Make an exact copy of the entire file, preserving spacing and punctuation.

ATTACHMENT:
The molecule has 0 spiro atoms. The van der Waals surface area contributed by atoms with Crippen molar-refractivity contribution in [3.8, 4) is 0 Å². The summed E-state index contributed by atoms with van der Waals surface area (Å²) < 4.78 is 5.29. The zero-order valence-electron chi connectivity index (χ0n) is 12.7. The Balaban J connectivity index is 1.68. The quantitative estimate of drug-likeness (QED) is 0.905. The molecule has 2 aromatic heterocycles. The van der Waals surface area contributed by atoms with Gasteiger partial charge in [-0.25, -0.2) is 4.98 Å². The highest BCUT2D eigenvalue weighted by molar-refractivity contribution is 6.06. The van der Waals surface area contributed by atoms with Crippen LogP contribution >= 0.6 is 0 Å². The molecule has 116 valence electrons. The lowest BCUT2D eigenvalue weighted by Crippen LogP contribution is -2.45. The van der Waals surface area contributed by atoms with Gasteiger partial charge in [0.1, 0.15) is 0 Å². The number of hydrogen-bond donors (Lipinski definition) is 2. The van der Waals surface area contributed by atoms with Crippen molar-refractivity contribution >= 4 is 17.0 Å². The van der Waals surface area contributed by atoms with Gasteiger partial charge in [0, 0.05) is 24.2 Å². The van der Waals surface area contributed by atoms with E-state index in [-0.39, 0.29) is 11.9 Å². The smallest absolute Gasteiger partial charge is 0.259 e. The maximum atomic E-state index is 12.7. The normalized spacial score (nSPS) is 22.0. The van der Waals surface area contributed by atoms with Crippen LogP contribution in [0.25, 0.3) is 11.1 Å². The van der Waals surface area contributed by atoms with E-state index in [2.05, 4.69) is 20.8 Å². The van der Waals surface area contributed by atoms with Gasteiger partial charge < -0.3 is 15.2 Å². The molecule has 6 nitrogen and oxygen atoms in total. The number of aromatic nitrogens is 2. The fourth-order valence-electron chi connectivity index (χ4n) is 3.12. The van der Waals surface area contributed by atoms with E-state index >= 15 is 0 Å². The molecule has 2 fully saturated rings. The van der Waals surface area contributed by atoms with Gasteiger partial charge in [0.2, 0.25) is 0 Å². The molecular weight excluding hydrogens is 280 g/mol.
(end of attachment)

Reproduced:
The molecule has 0 spiro atoms. The van der Waals surface area contributed by atoms with Crippen molar-refractivity contribution in [3.8, 4) is 0 Å². The summed E-state index contributed by atoms with van der Waals surface area (Å²) < 4.78 is 5.29. The zero-order valence-electron chi connectivity index (χ0n) is 12.7. The Balaban J connectivity index is 1.68. The quantitative estimate of drug-likeness (QED) is 0.905. The molecule has 2 aromatic heterocycles. The van der Waals surface area contributed by atoms with Gasteiger partial charge in [-0.25, -0.2) is 4.98 Å². The highest BCUT2D eigenvalue weighted by molar-refractivity contribution is 6.06. The van der Waals surface area contributed by atoms with Crippen LogP contribution >= 0.6 is 0 Å². The molecule has 116 valence electrons. The lowest BCUT2D eigenvalue weighted by Crippen LogP contribution is -2.45. The van der Waals surface area contributed by atoms with Gasteiger partial charge in [0.1, 0.15) is 0 Å². The number of hydrogen-bond donors (Lipinski definition) is 2. The van der Waals surface area contributed by atoms with Crippen molar-refractivity contribution >= 4 is 17.0 Å². The van der Waals surface area contributed by atoms with Gasteiger partial charge in [0, 0.05) is 24.2 Å². The van der Waals surface area contributed by atoms with E-state index in [-0.39, 0.29) is 11.9 Å². The smallest absolute Gasteiger partial charge is 0.259 e. The maximum atomic E-state index is 12.7. The normalized spacial score (nSPS) is 22.0. The van der Waals surface area contributed by atoms with Crippen LogP contribution in [0.25, 0.3) is 11.1 Å². The van der Waals surface area contributed by atoms with E-state index in [2.05, 4.69) is 20.8 Å². The van der Waals surface area contributed by atoms with Gasteiger partial charge < -0.3 is 15.2 Å². The molecule has 6 nitrogen and oxygen atoms in total. The number of aromatic nitrogens is 2. The fourth-order valence-electron chi connectivity index (χ4n) is 3.12. The van der Waals surface area contributed by atoms with E-state index >= 15 is 0 Å². The molecule has 2 fully saturated rings. The van der Waals surface area contributed by atoms with Gasteiger partial charge in [0.2, 0.25) is 0 Å². The molecular weight excluding hydrogens is 280 g/mol.